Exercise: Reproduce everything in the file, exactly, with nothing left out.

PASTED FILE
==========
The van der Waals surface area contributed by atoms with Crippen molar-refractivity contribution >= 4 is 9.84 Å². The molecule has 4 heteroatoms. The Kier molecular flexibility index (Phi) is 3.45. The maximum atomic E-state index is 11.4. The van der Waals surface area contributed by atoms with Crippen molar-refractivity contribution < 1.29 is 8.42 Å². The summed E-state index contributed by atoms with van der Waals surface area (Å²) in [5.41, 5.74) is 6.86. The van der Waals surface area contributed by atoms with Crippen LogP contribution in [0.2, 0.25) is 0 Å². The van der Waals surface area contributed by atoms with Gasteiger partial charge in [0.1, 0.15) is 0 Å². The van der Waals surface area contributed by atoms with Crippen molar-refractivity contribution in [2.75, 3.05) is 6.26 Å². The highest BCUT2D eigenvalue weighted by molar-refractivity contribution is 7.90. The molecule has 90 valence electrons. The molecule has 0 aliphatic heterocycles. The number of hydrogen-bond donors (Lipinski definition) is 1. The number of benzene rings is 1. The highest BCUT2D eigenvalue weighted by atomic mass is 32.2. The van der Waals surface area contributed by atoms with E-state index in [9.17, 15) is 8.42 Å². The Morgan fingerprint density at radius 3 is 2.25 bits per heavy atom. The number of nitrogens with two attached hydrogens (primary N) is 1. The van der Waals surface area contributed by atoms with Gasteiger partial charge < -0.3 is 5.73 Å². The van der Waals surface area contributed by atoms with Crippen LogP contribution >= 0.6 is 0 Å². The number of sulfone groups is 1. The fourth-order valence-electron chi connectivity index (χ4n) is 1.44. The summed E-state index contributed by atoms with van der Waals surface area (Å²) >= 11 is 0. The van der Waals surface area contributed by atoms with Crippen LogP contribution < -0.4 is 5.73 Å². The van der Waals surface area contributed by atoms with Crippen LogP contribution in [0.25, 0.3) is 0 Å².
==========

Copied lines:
The van der Waals surface area contributed by atoms with Crippen molar-refractivity contribution >= 4 is 9.84 Å². The molecule has 4 heteroatoms. The Kier molecular flexibility index (Phi) is 3.45. The maximum atomic E-state index is 11.4. The van der Waals surface area contributed by atoms with Crippen molar-refractivity contribution < 1.29 is 8.42 Å². The summed E-state index contributed by atoms with van der Waals surface area (Å²) in [5.41, 5.74) is 6.86. The van der Waals surface area contributed by atoms with Crippen LogP contribution in [0.2, 0.25) is 0 Å². The van der Waals surface area contributed by atoms with Gasteiger partial charge in [0.1, 0.15) is 0 Å². The van der Waals surface area contributed by atoms with Crippen molar-refractivity contribution in [2.75, 3.05) is 6.26 Å². The highest BCUT2D eigenvalue weighted by molar-refractivity contribution is 7.90. The molecule has 90 valence electrons. The molecule has 0 aliphatic heterocycles. The number of hydrogen-bond donors (Lipinski definition) is 1. The number of benzene rings is 1. The highest BCUT2D eigenvalue weighted by atomic mass is 32.2. The van der Waals surface area contributed by atoms with E-state index in [9.17, 15) is 8.42 Å². The Morgan fingerprint density at radius 3 is 2.25 bits per heavy atom. The number of nitrogens with two attached hydrogens (primary N) is 1. The van der Waals surface area contributed by atoms with Gasteiger partial charge < -0.3 is 5.73 Å². The van der Waals surface area contributed by atoms with Crippen LogP contribution >= 0.6 is 0 Å². The number of sulfone groups is 1. The fourth-order valence-electron chi connectivity index (χ4n) is 1.44. The summed E-state index contributed by atoms with van der Waals surface area (Å²) >= 11 is 0. The van der Waals surface area contributed by atoms with Crippen LogP contribution < -0.4 is 5.73 Å². The van der Waals surface area contributed by atoms with Crippen LogP contribution in [0.25, 0.3) is 0 Å².